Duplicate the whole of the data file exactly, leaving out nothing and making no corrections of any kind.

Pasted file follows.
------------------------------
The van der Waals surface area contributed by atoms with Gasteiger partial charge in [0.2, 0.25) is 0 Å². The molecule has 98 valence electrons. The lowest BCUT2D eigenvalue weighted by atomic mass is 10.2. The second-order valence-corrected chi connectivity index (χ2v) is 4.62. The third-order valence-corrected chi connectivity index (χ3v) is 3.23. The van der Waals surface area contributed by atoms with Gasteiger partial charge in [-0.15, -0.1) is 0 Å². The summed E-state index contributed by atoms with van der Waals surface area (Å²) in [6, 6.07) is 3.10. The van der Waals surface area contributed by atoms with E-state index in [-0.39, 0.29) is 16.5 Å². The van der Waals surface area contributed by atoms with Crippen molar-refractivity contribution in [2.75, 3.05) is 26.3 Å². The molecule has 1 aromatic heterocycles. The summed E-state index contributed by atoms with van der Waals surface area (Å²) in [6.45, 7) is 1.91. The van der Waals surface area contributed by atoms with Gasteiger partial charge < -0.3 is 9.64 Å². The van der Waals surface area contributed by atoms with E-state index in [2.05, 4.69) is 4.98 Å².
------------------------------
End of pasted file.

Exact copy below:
The van der Waals surface area contributed by atoms with Gasteiger partial charge in [0.2, 0.25) is 0 Å². The molecule has 98 valence electrons. The lowest BCUT2D eigenvalue weighted by atomic mass is 10.2. The second-order valence-corrected chi connectivity index (χ2v) is 4.62. The third-order valence-corrected chi connectivity index (χ3v) is 3.23. The van der Waals surface area contributed by atoms with Gasteiger partial charge in [-0.15, -0.1) is 0 Å². The summed E-state index contributed by atoms with van der Waals surface area (Å²) in [6, 6.07) is 3.10. The van der Waals surface area contributed by atoms with E-state index in [-0.39, 0.29) is 16.5 Å². The van der Waals surface area contributed by atoms with Crippen molar-refractivity contribution in [2.75, 3.05) is 26.3 Å². The molecule has 1 aromatic heterocycles. The summed E-state index contributed by atoms with van der Waals surface area (Å²) in [6.45, 7) is 1.91. The van der Waals surface area contributed by atoms with Gasteiger partial charge < -0.3 is 9.64 Å². The van der Waals surface area contributed by atoms with E-state index in [2.05, 4.69) is 4.98 Å².